India: Mumbai clergy told to keep sermons short

Bishop Bosco Penha

Bishop Bosco Penha

Bombay archdiocese has told its priests to keep their homilies short and to the point.

"Some priests are still preaching for 20 minutes or more, which is strongly discouraged," said Auxiliary Bishop Bosco Penha, president of the Commission for Word and Worship in Bombay archdiocese.

In an official circular titled "Liturgical Renewal: Faithfulness of Christ - Faithfulness of Priest," the prelate says the homily is an important part of themliturgy and must be given by an ordained minister.

The circular, published on 5 December,  in the archdiocese paper:  "The Examiner," directs that a sermon should develop some points of the readings or another text from the Mass of the day. "It should be well prepared and to the point."

Bishop Penha also discouraged priests from resorting to modern techniques to deliver their homilies. "The PowerPoint presentation and question-answer sessions should be used sparingly, as they take away the reverence due to the Eucharist," he explained.

The prelate also ruled out staging skits during Mass.

His circular evoked mixed reactions among Catholics in India's largest diocese.

"Firstly, the homily is extremely important for people in the pews as it is the only ongoing catechesis for laity," said Astrid Lobo Gajiwala, assistant coordinator of Ecclesia of Women in Asia, a forum of Asian Catholic women theologians.

She said there should not be "a hard and fast" rule on a sermon's duration. If a sermon is boring, "even three minutes is too long," remarked the mother of three and parishioner of Holy Name Cathedral.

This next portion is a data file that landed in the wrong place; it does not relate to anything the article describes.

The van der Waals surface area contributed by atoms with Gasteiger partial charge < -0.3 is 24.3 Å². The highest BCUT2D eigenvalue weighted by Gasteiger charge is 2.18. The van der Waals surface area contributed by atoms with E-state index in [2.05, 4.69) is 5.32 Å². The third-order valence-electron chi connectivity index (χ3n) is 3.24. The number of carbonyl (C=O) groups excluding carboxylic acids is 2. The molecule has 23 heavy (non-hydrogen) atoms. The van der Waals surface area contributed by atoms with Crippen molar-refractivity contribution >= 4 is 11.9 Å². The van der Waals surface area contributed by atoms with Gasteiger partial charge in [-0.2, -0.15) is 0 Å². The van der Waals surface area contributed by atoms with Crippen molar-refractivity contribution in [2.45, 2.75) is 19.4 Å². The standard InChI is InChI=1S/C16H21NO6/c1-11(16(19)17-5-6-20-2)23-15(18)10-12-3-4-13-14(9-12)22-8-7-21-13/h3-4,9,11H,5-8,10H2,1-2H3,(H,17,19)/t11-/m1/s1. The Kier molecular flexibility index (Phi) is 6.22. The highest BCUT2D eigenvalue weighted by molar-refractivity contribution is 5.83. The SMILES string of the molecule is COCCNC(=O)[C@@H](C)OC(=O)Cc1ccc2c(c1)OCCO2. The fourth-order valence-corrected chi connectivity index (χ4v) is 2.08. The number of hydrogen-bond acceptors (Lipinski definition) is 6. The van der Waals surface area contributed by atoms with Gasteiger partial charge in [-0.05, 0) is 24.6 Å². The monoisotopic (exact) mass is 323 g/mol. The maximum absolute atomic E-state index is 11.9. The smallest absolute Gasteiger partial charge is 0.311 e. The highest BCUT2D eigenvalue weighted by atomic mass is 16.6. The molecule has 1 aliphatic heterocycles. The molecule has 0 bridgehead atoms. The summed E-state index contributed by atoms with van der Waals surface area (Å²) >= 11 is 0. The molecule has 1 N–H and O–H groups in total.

Gajiwala supports the use of modern tools during sermons. In her view, PowerPoint presentation and skits make the preaching interesting and do not necessarily diminish reverence for the Eucharist.

Arun D'Souza, a parishioner of St Victoria Church, agrees with the bishop that homilies should be short and relevant, noting that many tend to meander.

But the 38-year-old said skits are a good thing because they not only help people's participation but also deepen their faith. "Skits make the Masses rich spiritually and help the laity remember a message long after the Mass is over," he said.

Charlotte Rodrigues, a Catholic media professional, wants homilies to relate to real issues as well as be short and relevant.

A big clock is kept inside the entrance of her St Dominic Savio Church to help the celebrant keep time, she noted. A priest with good oratorical skills should not be deprived of modern tools to convey his message, she added.

Father Anthony Charanghat, archdiocesan spokesperson and editor of 'The Examiner,' pointed out that the homily "is meant to be a one-on-one between the priest ... and his parishioners."

He believes media tools can help to convey the homily's message and do not necessarily distract from it.

"The Pope has strongly encouraged us to use technology to reach out to the masses, but it cannot be the end of all our interaction with the faithful," he noted.

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